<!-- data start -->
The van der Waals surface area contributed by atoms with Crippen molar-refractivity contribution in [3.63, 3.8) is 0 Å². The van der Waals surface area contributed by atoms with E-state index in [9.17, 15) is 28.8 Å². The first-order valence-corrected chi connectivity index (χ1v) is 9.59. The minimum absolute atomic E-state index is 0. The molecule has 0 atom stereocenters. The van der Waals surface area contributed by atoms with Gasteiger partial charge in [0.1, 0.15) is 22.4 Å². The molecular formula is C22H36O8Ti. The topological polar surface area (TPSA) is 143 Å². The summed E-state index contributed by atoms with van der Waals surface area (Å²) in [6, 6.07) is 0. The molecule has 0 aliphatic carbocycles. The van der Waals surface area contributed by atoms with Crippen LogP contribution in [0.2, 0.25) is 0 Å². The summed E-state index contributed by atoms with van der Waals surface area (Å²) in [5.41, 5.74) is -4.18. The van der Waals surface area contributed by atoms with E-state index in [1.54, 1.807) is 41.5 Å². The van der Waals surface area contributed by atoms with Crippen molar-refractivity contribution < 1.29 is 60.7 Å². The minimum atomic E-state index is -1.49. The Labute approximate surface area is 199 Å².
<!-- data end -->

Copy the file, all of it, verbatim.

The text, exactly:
The van der Waals surface area contributed by atoms with Crippen molar-refractivity contribution in [3.63, 3.8) is 0 Å². The van der Waals surface area contributed by atoms with E-state index in [9.17, 15) is 28.8 Å². The first-order valence-corrected chi connectivity index (χ1v) is 9.59. The minimum absolute atomic E-state index is 0. The molecule has 0 atom stereocenters. The van der Waals surface area contributed by atoms with Gasteiger partial charge in [0.1, 0.15) is 22.4 Å². The molecular formula is C22H36O8Ti. The topological polar surface area (TPSA) is 143 Å². The summed E-state index contributed by atoms with van der Waals surface area (Å²) in [6, 6.07) is 0. The molecule has 0 aliphatic carbocycles. The van der Waals surface area contributed by atoms with Crippen LogP contribution in [0.2, 0.25) is 0 Å². The summed E-state index contributed by atoms with van der Waals surface area (Å²) in [5.41, 5.74) is -4.18. The van der Waals surface area contributed by atoms with E-state index in [1.54, 1.807) is 41.5 Å². The van der Waals surface area contributed by atoms with Crippen molar-refractivity contribution < 1.29 is 60.7 Å². The minimum atomic E-state index is -1.49. The Labute approximate surface area is 199 Å².